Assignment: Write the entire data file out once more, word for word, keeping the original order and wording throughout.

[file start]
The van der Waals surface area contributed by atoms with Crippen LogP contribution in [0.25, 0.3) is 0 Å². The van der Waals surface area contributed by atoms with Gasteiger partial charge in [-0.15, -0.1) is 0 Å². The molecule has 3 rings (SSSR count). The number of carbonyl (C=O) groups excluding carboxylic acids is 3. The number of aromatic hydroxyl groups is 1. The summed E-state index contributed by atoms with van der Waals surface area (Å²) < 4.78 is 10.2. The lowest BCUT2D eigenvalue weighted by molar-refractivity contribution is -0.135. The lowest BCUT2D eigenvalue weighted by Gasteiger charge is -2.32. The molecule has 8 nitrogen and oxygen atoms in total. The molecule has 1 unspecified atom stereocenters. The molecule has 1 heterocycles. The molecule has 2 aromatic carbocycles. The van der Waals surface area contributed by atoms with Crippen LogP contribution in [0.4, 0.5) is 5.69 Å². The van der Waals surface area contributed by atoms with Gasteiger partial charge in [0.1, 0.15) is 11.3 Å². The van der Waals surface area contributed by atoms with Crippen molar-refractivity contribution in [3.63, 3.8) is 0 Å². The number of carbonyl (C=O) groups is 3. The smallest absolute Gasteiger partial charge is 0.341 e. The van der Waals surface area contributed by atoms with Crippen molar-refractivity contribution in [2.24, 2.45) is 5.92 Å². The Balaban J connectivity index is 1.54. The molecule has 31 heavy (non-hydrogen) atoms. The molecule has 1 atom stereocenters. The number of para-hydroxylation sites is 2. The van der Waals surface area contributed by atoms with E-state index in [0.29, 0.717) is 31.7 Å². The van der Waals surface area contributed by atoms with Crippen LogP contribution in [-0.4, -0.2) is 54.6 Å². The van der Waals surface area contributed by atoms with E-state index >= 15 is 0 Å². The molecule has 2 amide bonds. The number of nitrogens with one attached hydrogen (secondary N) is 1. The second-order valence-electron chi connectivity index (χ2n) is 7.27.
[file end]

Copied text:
The van der Waals surface area contributed by atoms with Crippen LogP contribution in [0.25, 0.3) is 0 Å². The van der Waals surface area contributed by atoms with Gasteiger partial charge in [-0.15, -0.1) is 0 Å². The molecule has 3 rings (SSSR count). The number of carbonyl (C=O) groups excluding carboxylic acids is 3. The number of aromatic hydroxyl groups is 1. The summed E-state index contributed by atoms with van der Waals surface area (Å²) < 4.78 is 10.2. The lowest BCUT2D eigenvalue weighted by molar-refractivity contribution is -0.135. The lowest BCUT2D eigenvalue weighted by Gasteiger charge is -2.32. The molecule has 8 nitrogen and oxygen atoms in total. The molecule has 1 unspecified atom stereocenters. The molecule has 1 heterocycles. The molecule has 2 aromatic carbocycles. The van der Waals surface area contributed by atoms with Crippen LogP contribution in [0.4, 0.5) is 5.69 Å². The van der Waals surface area contributed by atoms with Gasteiger partial charge in [0.1, 0.15) is 11.3 Å². The van der Waals surface area contributed by atoms with Crippen molar-refractivity contribution in [3.63, 3.8) is 0 Å². The number of carbonyl (C=O) groups is 3. The smallest absolute Gasteiger partial charge is 0.341 e. The van der Waals surface area contributed by atoms with Crippen molar-refractivity contribution in [2.24, 2.45) is 5.92 Å². The Balaban J connectivity index is 1.54. The molecule has 31 heavy (non-hydrogen) atoms. The molecule has 1 atom stereocenters. The number of para-hydroxylation sites is 2. The van der Waals surface area contributed by atoms with E-state index in [0.29, 0.717) is 31.7 Å². The van der Waals surface area contributed by atoms with Crippen LogP contribution in [-0.4, -0.2) is 54.6 Å². The van der Waals surface area contributed by atoms with E-state index >= 15 is 0 Å². The molecule has 2 amide bonds. The number of nitrogens with one attached hydrogen (secondary N) is 1. The second-order valence-electron chi connectivity index (χ2n) is 7.27.